Lactose In Nutritional Supplements

Lactose is the main carbohydrate in milk.  Many nutritional supplements utilize milk derived ingredients as primary sources of protein because of their high biological value, and consequently may also contain some lactose.  Milk derived products are also advantageous in nutritional supplements since they provide calcium and other vitamins and minerals. (View our Lactose Free Products)

The amount of lactose contributed by a milk protein will depend on the amount and type used.  The lactose content can range from as little as 1% in caseinates to 55% in nonfat dry milk.  Whey can have a wide range of lactose content, 4%-50%, with whey protein isolates having less than 5% lactose and many whey protein concentrates used in our products contain less than 10% lactose as they are very high in protein.

Lactose is less soluble than other sugars and remains in the intestines long enough to encourage the growth of desirable bacteria which are useful in the synthesis of some B-complex vitamins.  Lactose can also enhance the absorption and utilization of calcium;  it is therefore advantageous that milk, an outstanding source of calcium, contains lactose.

LACTOSE INTOLERANCE is the inability to digest lactose due to a deficiency of the enzyme lactase.  When undigested lactose is in the gastrointestinal tract it attracts water causing fullness, discomfort, cramping, nausea and diarrhea.  In the intestines undigested lactose is utilized by normal intestinal bacteria which multiply and produce irritating acid and gas, further contributing to discomfort and diarrhea.

The loss of lactase activity in adults is most frequently due to a genetic factor common in individuals of non-European origin, except in areas where there was also a tradition of dairy farming.  It is thought that in populations where milk was a common food there was a genetic adaptation favoring lactose absorption.  It has been estimated that worldwide occurrence of lactase deficiency in adults is near 70%.  In the United States the incidence of lactose intolerance is approximately 6-11% among those of European ancestry.  The occurrence is higher in other cultural segments of the population.

The development of symptoms appears to depend on the amount of lactose ingested and can be influenced by the nature of other foods consumed.  Many lactose intolerant individuals can consume some lactose (less than 10-12 grams) without side effects, or can tolerate higher amounts with a meal or by using commercially available aids to digest lactose.  Individuals who do not consume milk products may have a dietary deficiency in calcium and may need alternate sources of dietary calcium.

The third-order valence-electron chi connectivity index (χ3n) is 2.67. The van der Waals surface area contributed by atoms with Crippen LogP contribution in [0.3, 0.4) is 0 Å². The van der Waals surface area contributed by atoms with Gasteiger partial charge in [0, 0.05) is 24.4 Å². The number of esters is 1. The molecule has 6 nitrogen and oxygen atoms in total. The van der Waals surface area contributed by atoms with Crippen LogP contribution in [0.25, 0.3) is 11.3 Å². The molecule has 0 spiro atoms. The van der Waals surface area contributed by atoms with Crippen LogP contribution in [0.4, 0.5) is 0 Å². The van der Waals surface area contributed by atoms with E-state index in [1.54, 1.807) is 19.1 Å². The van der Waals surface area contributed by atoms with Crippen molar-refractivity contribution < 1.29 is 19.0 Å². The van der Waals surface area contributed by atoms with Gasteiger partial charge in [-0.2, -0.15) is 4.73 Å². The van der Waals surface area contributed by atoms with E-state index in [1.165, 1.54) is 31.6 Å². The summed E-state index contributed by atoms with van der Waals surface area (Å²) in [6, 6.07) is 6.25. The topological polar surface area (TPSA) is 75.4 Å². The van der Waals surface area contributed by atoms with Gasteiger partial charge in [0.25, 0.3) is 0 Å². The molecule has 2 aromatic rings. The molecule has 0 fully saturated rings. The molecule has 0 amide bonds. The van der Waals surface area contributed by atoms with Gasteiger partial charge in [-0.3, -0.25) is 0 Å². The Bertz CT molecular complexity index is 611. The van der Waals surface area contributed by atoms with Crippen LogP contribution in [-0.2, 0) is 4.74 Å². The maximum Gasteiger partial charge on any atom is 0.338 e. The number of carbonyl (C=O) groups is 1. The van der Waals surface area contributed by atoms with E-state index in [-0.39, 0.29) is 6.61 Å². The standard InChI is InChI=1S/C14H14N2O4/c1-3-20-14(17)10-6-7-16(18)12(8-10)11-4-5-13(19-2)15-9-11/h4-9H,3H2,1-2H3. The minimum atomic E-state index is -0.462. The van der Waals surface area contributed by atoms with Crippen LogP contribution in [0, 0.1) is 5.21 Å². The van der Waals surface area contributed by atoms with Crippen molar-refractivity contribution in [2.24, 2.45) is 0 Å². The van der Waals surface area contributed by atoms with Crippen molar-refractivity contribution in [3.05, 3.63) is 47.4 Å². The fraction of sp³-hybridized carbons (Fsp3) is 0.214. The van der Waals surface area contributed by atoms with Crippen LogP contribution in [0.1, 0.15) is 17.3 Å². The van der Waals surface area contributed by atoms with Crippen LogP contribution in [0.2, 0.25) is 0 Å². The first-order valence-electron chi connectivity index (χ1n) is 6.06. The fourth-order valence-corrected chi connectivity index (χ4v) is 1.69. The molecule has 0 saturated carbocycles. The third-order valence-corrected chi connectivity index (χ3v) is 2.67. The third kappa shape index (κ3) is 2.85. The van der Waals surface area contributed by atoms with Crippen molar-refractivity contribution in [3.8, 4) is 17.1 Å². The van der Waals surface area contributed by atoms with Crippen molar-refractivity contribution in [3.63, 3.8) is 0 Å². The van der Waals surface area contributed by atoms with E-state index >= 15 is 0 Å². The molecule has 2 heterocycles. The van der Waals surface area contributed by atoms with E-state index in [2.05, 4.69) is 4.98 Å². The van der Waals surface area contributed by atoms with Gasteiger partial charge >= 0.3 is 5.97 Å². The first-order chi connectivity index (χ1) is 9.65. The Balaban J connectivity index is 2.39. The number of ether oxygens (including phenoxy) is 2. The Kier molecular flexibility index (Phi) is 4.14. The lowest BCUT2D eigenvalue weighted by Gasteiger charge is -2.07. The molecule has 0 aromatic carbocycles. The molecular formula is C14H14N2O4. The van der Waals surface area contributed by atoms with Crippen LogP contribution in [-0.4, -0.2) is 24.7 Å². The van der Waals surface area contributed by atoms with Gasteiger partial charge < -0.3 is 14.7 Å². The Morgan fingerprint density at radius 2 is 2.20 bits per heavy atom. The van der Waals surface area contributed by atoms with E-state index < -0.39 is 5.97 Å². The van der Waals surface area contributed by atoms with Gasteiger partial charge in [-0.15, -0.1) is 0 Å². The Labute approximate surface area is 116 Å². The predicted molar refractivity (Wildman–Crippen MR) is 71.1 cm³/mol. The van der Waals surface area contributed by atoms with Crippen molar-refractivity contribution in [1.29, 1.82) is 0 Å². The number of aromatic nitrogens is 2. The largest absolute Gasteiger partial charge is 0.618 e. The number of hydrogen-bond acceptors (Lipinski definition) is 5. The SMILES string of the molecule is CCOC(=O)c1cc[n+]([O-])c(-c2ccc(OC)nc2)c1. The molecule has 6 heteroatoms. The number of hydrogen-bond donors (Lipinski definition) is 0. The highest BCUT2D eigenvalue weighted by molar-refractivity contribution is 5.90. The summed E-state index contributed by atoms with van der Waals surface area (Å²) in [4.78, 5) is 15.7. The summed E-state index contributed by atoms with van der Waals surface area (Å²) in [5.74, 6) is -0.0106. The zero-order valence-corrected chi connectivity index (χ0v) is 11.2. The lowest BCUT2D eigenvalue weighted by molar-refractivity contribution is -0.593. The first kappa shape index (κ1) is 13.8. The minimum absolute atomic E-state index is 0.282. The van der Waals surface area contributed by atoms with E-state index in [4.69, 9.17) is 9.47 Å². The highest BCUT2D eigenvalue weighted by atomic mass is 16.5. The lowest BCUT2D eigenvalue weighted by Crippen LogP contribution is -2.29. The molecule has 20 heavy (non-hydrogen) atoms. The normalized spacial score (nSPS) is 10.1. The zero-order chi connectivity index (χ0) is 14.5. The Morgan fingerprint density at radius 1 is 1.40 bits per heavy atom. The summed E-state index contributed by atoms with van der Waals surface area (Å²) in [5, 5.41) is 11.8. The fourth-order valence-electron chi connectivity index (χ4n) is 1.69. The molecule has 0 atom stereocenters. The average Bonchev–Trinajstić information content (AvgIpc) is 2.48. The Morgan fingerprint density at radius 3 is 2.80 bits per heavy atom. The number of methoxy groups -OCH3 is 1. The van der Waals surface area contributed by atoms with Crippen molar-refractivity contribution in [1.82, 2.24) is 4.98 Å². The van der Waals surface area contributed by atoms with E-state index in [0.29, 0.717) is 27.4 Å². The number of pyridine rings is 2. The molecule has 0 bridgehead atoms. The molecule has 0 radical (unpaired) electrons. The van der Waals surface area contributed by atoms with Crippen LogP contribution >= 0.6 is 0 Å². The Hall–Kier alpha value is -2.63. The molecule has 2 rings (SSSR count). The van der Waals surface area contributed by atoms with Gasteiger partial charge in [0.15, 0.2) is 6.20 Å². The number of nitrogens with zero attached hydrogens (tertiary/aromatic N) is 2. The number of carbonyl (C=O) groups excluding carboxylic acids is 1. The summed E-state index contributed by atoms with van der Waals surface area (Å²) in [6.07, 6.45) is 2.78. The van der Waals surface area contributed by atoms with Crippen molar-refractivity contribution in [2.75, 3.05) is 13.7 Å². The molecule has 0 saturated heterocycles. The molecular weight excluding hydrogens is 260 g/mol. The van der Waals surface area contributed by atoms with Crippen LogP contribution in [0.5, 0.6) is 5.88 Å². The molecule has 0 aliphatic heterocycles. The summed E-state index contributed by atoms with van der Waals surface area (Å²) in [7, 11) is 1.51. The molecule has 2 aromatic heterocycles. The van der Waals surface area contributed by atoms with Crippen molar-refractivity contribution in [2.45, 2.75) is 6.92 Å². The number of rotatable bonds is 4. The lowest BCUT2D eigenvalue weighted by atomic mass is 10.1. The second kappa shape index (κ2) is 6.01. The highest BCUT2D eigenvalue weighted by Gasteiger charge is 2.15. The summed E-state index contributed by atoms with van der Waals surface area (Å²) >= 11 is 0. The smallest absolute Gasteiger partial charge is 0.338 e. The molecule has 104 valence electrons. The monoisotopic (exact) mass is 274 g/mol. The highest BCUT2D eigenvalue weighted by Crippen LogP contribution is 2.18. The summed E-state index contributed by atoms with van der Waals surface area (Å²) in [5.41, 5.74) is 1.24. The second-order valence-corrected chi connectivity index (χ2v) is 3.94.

It should be pointed out that lactose intolerance is not the same as a milk allergy.  A milk allergy is caused by an immune reaction to the protein in milk.  Individuals with a milk allergy need to use products with alternative protein sources such as egg or soy protein.

 

References:

Suarez RL, Savaiano DA, Levitt MD.  A comparison of symptoms after the consumption of milk or lactose hydrolyzed milk by people with self-reported severe lactose intolerance.  New England Journal of Medicine, 333(1):1-4  1995.

Diet and Health.  Committee on Diet and Health, Food and Nutrition Board, Commission on Life Sciences, National Research Council; National Academy Press, Washington, DC;  1989.

Whitney EN; Hamilton EMN; Rolfes SR.  Understanding Nutrition, fifth edition, West Publishing Company, St Paul, MN  1990.

Savaiano DA; Levitt MD.  Milk intolerance and microbe-containing dairy foods.  Journal of Dairy Science, 70(2):397-406 1987.

Houts, SS.  Lactose intolerance.  Food Technology, 42(3):110-113 1988.

Dairy Council Digest, National Dairy Council, Rosemont, IL, Mar/Apr 1994.

Robard Corporation

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